But there is an important side-note on how Hezbollah assesses things based on its monitoring of who leads Israel’s military and security establishment. Hezbollah prefers that combat duties in the Israeli army be led by those who can still bitterly remember the conflict with Hezbollah, either in the form of “an obsession with military” or by maintaining the conviction that a war with Hezbollah carries exorbitant costs. Based on that assessment, which Hezbollah puts in high esteem because of psychological factors in its conflict with Israel, the presence of Benny Gantz has a special meaning. In addition to his predilection for military adventures, he has dealt directly with Hezbollah throughout his military career (as commander of the Lebanon Liaison Unit, as commander of the Israeli Northern Command, which is responsible for the Lebanon and Syria fronts, and as commander of the Paratrooper Brigade). To Hezbollah, Gantz has two memories. The first is his experience with the Hezbollah threat to Israel, and the second is based on direct military confrontations on the ground. Those two memories make him part of an Israeli current that thinks that a military venture against Hezbollah would be very expensive for Israel. And this is what Hezbollah wants all senior Israeli military, security, and political leaders to think, since Hezbollah’s psychological strategy against Israel is primarily based on establishing a balance of terror.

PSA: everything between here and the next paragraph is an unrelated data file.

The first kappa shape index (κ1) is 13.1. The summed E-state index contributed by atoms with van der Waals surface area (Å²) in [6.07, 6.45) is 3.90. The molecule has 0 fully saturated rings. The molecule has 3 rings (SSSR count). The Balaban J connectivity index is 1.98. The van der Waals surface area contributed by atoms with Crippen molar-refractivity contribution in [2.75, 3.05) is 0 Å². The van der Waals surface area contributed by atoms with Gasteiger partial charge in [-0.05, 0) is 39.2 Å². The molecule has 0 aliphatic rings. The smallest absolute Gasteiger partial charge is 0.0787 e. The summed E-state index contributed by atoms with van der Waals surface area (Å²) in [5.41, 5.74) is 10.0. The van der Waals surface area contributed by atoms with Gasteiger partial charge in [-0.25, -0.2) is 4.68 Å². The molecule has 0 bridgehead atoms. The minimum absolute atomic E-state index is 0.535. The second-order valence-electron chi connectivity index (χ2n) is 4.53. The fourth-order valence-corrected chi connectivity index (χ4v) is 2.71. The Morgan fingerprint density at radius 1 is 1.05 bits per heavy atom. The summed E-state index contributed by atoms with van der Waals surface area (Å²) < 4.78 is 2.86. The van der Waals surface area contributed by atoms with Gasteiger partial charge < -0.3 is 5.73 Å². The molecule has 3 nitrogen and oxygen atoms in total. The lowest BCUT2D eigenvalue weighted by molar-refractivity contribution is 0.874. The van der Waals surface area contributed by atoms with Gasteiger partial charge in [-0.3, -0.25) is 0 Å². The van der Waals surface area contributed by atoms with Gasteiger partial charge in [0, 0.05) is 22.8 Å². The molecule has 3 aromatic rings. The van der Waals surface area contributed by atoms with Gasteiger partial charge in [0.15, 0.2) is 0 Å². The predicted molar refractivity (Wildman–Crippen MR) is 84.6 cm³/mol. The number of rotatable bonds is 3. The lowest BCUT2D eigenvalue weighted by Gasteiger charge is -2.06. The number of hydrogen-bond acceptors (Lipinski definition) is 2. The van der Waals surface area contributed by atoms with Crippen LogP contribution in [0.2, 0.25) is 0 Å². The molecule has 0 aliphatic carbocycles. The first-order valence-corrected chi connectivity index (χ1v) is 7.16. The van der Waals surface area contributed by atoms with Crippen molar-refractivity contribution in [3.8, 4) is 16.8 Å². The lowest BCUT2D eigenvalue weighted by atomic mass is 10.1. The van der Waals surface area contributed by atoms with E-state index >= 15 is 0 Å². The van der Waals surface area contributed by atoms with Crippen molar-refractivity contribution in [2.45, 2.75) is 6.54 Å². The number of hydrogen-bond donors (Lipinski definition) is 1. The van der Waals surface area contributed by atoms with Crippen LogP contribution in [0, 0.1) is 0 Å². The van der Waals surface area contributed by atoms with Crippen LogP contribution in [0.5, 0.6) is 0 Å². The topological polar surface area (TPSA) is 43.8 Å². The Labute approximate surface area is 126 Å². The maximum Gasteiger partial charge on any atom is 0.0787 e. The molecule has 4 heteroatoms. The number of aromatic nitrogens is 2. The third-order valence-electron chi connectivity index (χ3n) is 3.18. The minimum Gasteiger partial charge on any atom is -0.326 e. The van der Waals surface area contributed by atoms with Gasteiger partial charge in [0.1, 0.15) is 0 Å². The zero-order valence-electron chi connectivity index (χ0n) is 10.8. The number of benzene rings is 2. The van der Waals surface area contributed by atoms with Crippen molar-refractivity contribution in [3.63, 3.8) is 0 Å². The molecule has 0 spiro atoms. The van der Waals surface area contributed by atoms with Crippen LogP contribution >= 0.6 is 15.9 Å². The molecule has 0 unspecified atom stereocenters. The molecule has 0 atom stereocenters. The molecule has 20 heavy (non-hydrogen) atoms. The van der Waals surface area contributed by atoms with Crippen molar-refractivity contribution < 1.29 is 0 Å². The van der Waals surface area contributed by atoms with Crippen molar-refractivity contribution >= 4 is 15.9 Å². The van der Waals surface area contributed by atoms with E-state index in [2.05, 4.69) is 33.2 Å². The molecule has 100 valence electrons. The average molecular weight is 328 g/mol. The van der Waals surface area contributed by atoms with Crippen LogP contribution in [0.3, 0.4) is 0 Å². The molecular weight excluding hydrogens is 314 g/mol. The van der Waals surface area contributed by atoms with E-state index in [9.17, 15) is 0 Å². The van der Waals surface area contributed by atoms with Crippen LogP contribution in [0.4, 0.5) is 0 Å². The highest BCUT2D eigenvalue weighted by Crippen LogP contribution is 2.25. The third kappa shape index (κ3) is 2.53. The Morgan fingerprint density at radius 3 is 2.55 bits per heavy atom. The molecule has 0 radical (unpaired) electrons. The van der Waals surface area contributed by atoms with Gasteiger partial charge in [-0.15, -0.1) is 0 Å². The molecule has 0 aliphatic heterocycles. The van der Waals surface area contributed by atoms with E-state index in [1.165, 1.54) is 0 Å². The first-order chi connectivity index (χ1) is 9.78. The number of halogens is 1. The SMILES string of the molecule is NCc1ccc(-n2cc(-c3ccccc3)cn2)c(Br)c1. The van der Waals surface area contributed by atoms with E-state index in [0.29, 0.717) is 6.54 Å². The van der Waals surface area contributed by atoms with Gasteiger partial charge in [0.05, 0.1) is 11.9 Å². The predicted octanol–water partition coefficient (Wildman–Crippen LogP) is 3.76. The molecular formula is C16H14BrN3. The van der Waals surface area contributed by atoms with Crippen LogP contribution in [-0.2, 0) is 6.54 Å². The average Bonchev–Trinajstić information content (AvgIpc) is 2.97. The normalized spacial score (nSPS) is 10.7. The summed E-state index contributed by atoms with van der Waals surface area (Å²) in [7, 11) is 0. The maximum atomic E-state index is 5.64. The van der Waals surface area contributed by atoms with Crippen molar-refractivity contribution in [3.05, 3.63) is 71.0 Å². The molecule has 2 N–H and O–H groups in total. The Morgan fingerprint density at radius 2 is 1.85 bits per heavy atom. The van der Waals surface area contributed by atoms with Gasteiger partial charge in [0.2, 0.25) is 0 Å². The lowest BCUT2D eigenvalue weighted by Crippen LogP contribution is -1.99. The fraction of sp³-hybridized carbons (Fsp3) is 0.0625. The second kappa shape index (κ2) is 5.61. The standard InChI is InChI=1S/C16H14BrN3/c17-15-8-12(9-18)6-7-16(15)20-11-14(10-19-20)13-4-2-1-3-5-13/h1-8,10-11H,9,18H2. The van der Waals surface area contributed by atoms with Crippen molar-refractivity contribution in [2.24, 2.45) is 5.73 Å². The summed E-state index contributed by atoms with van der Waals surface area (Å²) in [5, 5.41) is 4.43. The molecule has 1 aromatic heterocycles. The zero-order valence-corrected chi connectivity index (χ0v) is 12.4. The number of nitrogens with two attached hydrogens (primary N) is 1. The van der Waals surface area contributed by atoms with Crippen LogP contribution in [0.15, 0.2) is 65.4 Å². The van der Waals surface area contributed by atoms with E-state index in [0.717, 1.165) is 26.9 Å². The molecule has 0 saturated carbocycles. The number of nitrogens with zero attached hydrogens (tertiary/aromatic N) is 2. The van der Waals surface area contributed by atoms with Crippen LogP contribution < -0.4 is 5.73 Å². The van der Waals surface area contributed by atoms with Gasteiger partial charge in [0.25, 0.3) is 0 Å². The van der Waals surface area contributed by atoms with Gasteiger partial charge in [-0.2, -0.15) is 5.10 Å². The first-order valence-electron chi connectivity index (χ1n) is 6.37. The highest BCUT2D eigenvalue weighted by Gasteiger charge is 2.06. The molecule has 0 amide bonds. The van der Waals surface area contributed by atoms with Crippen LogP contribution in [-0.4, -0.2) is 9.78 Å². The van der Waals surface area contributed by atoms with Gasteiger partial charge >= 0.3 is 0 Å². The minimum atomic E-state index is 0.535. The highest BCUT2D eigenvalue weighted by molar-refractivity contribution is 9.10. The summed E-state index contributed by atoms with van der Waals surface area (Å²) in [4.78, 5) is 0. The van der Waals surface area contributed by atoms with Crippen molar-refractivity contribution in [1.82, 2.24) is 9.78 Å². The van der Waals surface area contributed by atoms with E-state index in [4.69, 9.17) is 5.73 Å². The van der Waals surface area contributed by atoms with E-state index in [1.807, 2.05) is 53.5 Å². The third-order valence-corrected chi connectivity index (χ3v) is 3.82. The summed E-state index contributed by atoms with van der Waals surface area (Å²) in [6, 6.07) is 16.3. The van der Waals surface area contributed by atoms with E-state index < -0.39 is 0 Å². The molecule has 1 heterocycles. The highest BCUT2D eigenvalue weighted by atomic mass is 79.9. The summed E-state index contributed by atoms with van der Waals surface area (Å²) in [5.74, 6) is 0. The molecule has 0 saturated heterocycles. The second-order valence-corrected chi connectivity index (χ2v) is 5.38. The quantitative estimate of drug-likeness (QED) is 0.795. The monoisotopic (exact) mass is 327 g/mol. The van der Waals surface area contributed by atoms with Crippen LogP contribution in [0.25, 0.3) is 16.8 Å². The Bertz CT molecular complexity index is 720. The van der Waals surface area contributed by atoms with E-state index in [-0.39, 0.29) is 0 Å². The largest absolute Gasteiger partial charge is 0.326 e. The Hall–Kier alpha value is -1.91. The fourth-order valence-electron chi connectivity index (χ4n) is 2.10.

Another important point with regard to how Hezbollah sees the Israeli election is that, unlike the Arab states, Hezbollah does not look forward to the success of the dovish forces in Israel. This is for two reasons:

First, Hezbollah’s historic relationship with Israel makes the party prefer Israeli extremism in order to showcase the sincerity of Hezbollah’s political and ideological discourse, which depict Israel as an aggressive state and that the war with it is existential. Hezbollah’s discourse becomes attractive to its popular base and the wider surroundings whenever Israeli elections confirm that the Israeli public prefers extreme right-wing parties, while that same discourse would be called into question by the Arabs and Muslims when pro-peace, leftist, centrist, or liberal Israeli parties come to power.

Second, Hezbollah places little value on internal Israeli contradictions, be they between left and right, or between religious extremism and moderation. Ideologically and out of practice, the party prefers to portray Israel by its “total picture” that fits with the image of the “enemy” as described by the party’s fundamental principles.

Hezbollah sees Netanyahu winning a third term as such: Even though Netanyahu does not seek peace with the Arabs and Palestinians — and that by itself strengthens Hezbollah’s ideological discourse — he is nevertheless still haunted by his mistake as prime minister in 1998, when he sent a commando team to Ansariyeh in south Lebanon resulting in the death of several Israeli soldiers in a Hezbollah ambush. Hezbollah believes that “Ansariyeh’s obsession” combined with Netanyahu’s personality makes him reluctant to launch an all-out war — as well as a limited or localized operation — against Hezbollah.

In short, Hezbollah’s assessment of the Israeli election depends on how the party sees its role in the struggle against Israel. Hezbollah sees the Israeli election differently from other Arab countries. Hezbollah wants the Israeli elections — now, tomorrow, and yesterday — to serve the party’s political discourse whereby Israel is eternally hostile and not amenable to a peaceful settlement. Hezbollah also wants the Israeli election to serve the party’s ideological mission, which aims to show the Arab and Islamic public that Israel is no more than a cobweb whose destruction, or at least whose deterrence, only requires someone with the will to fight it.